Sunday, December 12, 2010

"The Sharpshooter" by Ed Gorman (Gold Medal, 1994)

James Reasoner once told me that Ed Gorman’s Westerns were even darker than his crime novels. After reading The Sharpshooter, I’d have to agree. I’d also have to add that The Sharpshooter is one of his best (along with his latest Dev Conrad novel, Stranglehold). It is distinguished by Gorman’s trademark excellence: sage but humble wisdom, tragically empathetic characters, and impeccable storytelling.

Mitch Coldwell is tormented as only a noir protagonist can be. A washed-up trick shooter who tries to wash away a lifetime of sorrow with booze, no one in town takes kindly to him. Except for Evelyn, a local nurse who can look beyond the inebriation and see the human Mitch once was, and could be again. But then local tycoon Jeremiah Belden’s son is killed, and Jeremiah puts the blame on Evelyn. Soon she goes missing, and Mitch is the only one in town who suspects foul play. Can he put himself back together enough to save the missing woman?

Before I make it sound too depressing, one of Gorman’s gifts is his of humor. Whether it is Mitch vomiting on neighbors or trying to willfully wet himself in the back of a carriage, Gorman’s comic sensibility is utterly human, and you can find in these light-hearted moments the same perceptive and knowing qualities as you could in the book’s darkest scenes.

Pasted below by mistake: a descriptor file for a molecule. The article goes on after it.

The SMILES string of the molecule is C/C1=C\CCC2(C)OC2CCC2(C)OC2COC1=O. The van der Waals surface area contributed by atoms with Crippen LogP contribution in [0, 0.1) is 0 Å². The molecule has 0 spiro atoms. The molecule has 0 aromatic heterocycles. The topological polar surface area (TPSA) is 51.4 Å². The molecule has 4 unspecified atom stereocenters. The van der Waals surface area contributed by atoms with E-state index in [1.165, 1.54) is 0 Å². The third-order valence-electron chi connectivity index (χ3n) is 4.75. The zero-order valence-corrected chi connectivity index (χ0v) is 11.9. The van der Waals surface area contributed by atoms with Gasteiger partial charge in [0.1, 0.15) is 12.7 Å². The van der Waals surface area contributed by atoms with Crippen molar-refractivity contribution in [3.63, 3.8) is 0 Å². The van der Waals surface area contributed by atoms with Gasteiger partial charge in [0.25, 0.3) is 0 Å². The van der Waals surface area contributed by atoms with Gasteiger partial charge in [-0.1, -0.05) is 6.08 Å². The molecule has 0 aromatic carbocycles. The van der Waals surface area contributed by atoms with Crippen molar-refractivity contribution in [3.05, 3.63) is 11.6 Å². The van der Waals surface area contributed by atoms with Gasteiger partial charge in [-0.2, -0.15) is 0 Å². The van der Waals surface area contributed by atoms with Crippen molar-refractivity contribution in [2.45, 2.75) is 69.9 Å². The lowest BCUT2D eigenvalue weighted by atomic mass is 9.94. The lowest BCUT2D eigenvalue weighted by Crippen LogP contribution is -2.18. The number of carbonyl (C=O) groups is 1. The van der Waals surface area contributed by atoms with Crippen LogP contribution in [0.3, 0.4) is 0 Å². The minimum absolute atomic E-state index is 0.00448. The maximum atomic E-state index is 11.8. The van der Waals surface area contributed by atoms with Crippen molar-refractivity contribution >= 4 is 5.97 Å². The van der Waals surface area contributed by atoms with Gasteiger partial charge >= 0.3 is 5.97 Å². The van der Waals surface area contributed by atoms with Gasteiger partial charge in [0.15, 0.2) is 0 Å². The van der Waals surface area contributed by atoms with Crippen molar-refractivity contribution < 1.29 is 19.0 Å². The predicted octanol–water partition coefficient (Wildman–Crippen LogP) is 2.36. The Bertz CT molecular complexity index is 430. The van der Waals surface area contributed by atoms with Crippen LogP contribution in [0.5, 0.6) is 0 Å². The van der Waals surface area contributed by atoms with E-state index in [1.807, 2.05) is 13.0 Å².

Amidst all the bleakness, Gorman is able to create these magical, spontaneous moments of warmth between two characters. The characters could have known each other for lifetimes or for minutes, but these brief feelings of human attachment and connection stand out as one of the most significant aspects of Gorman’s work. Evelyn’s kind words to the town rummy on a bench; John, Mitch’s colleague in the show, who stood by during the best and worst of times, and is willing to be there for the worse that’s yet to come; Sonia, Evelyn’s co-worker, who learns to look beyond Mitch’s boozing; and even a corrupt employee’s moment of honesty – these scenes, however fleeting, overpower all the moments alienation and self-loathing that occur in the story.

One of the aspects of Gorman’s writing that I find continually rewarding is his modest but unerringly articulate style. The clarity of his expression, the sleekness of his plotting, and the openness of his narration makes The Sharpshooter all the more powerful.

Picking just a few of my favorite lines of this book is no easy task – but I’ll give it a shot.

“So, you see, there are all kinds of reasons why people that dislike other people. The only thing you can worry about is if you’re good to the people who care about you. Nobody else matters, the way I see it.”

“No, there was no way I’d ever blame her for what she’d done. She’d just been trying to survive the best way she knew how. Sometimes that’s all a person can do.”

“The men, being men, tended to end up in liveries, blacksmith shops, feed stores, and, of course, saloons, where they promised their wives they’d be 'only for a beer or two,' but then started doing the kind of serious drinking that middle-aged men do to push back the grave momentarily and feel young again. It’s not much different than their wives looking in dress shop windows.”

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